Despite another tough year for the offshore oil and gas sector, there are plenty of trends to be positive about. 2017 has seen an improved oil price, surprise investments in the UK Continental Shelf and Norway, as well as big spending from the majors in Brazil and the US Gulf Coast.

Furthermore, according to the EY Oil & Gas Capital Confidence Barometer (CCB) published in November, 69% of oil and gas executives expect to actively pursue an acquisition in the next 12 months.

Managing director for upstream oil and gas consulting, IHS Markit, Judson Jacobs, senior analyst at NRG Expert, Edgar van der Meer and EY Global Oil and Gas senior analyst Paul Bogenrieder share their thoughts on the opportunities and challenges for the sector going into 2018.

Heidi Vella (HV): Globally, where will the sector see new opportunities and investments in 2018?

Judson Jacobs (JJ): Hotspots will include Brazil, Mexico, Guyana and Mauritania-Senegal-Gambia-Bissau-Conakr basin continuing to receive the bulk of exploration dollars. Other places like the Gulf of Mexico, Eastern Mediterranean and North Sea will also be key areas of activity.

Edgar van der Meer (EM): As prices go back up, we are likely to see reinvestments in existing fields and investment in deepwater resources unexploited during the low price, including Gulf of Mexico, Brazil and Argentina. The Trump administration has indicated it would be open to exploring the Artic. However, I don’t think in the short term that will come into play, but discussions will start taking place.

Paul Bogenrieder (PB): We see digitization as the next big wave in oil and gas investment, facilitating more granular measurement, more advanced data analytics and artificial intelligence, and more precise process control. There are four specific opportunities: improving rig efficiency by producing more oil from each well, synchronizing supply chains and reducing down time through predictive maintenance and reducing energy costs at refineries.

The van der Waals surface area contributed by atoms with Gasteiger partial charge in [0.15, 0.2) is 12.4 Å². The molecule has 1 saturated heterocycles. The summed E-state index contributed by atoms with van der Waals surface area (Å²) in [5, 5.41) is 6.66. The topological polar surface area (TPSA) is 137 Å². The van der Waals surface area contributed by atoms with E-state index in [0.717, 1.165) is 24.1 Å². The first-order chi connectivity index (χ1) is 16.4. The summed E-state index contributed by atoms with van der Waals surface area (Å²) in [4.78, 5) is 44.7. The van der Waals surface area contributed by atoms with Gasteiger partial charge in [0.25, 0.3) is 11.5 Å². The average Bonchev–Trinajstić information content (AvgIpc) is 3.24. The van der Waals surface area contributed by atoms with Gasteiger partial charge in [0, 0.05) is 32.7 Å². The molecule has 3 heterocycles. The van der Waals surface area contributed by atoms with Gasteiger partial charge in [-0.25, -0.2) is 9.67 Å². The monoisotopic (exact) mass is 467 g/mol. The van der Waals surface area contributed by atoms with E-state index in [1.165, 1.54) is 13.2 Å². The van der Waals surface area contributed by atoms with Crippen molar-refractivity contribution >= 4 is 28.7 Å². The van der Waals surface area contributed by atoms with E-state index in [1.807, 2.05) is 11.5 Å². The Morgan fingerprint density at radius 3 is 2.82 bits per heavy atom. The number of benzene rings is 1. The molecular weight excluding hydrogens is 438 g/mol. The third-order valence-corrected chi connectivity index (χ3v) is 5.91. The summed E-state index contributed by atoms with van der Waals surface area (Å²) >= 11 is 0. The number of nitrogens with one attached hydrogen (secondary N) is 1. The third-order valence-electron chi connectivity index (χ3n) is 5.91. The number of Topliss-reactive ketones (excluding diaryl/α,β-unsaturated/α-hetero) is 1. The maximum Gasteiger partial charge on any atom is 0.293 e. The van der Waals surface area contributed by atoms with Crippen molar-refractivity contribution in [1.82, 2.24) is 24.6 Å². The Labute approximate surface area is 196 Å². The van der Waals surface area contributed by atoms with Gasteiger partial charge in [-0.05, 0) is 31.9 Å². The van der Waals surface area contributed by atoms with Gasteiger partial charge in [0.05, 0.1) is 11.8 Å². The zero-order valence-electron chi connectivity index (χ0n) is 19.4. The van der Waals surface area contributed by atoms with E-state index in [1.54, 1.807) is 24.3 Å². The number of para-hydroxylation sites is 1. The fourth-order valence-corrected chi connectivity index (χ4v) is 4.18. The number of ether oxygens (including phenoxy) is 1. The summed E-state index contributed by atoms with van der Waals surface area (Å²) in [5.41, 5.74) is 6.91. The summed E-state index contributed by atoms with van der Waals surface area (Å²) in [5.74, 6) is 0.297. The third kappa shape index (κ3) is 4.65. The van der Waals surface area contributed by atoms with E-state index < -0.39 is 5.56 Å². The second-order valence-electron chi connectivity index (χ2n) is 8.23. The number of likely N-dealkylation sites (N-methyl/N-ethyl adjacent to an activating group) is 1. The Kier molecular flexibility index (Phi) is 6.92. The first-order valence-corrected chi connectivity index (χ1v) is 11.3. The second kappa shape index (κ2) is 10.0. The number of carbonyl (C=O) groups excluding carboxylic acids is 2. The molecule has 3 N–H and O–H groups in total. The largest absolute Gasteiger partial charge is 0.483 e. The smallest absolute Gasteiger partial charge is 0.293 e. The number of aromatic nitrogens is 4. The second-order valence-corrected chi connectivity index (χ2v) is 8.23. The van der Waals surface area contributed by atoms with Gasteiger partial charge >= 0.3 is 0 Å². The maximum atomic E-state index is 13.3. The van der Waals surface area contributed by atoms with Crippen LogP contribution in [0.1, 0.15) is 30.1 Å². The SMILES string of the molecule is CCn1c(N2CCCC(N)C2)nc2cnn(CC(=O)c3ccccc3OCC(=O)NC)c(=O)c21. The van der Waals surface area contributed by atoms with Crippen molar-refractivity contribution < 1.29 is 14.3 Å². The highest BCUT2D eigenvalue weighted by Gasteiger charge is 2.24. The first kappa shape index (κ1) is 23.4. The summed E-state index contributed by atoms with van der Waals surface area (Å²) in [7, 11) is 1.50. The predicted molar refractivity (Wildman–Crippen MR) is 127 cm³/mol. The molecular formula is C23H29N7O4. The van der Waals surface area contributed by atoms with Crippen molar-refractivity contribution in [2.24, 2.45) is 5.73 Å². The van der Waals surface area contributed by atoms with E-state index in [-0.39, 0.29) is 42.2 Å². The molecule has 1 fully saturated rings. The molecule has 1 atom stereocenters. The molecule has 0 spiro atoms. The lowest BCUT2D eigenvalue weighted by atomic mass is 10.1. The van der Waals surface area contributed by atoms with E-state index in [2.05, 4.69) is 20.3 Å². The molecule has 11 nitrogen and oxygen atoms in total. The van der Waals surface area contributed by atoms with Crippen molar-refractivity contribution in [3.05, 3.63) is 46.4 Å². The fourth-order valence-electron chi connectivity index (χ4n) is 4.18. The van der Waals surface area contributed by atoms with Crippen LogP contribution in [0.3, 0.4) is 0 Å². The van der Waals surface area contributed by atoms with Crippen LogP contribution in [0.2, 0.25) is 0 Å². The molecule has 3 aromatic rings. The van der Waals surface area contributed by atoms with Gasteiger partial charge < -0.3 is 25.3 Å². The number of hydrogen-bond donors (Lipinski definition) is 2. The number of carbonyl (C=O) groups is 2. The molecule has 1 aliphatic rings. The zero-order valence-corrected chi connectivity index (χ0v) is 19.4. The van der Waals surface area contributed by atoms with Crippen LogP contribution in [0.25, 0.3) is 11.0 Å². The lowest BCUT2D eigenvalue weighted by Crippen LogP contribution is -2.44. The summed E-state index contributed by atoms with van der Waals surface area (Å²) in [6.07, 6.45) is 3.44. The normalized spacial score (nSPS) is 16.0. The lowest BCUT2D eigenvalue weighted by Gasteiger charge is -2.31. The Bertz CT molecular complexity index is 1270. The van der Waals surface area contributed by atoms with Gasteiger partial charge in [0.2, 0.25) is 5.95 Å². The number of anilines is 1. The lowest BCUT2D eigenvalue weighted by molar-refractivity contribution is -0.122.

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HV: The North Sea saw some significant deals in 2017, what can the region expect in 2018?

JJ: The North Sea was a big surprise. Private equity is driving resurgence and we see companies like Neptune and Chrysaor building large portfolios via asset sales from majors. While Aker and BP are exploring new models.

EM: The North Sea will require prices to stay at current levels, but there is increased activity and the economics are turning in favour of North Sea oil and gas. We will see Norway and the UK being well positioned for growth as part of the global picture.

PB: The North Sea has transformed into a classic “mature field” play. The investment and payback profiles are more dispersed and shorter in duration. Obviously, the volume of activity will depend on where oil prices go and whether they’re perceived as sustainable.

HV: The sector has seen some recovery in oil price this year, with prices being bolstered by the expectation that OPEC will extend its production cuts into 2018, will this result in an easier 2018?

JJ: We are cautiously optimistic as companies continue to focus on efficiency and cost to become low cost producers. Hiring may pick up outside the US, but not in a large way. North America will see a steady build in key plays, but remember the industry is doing more with less, but offshore costs have not hit bottom yet. That’s likely to happen in the middle of next year.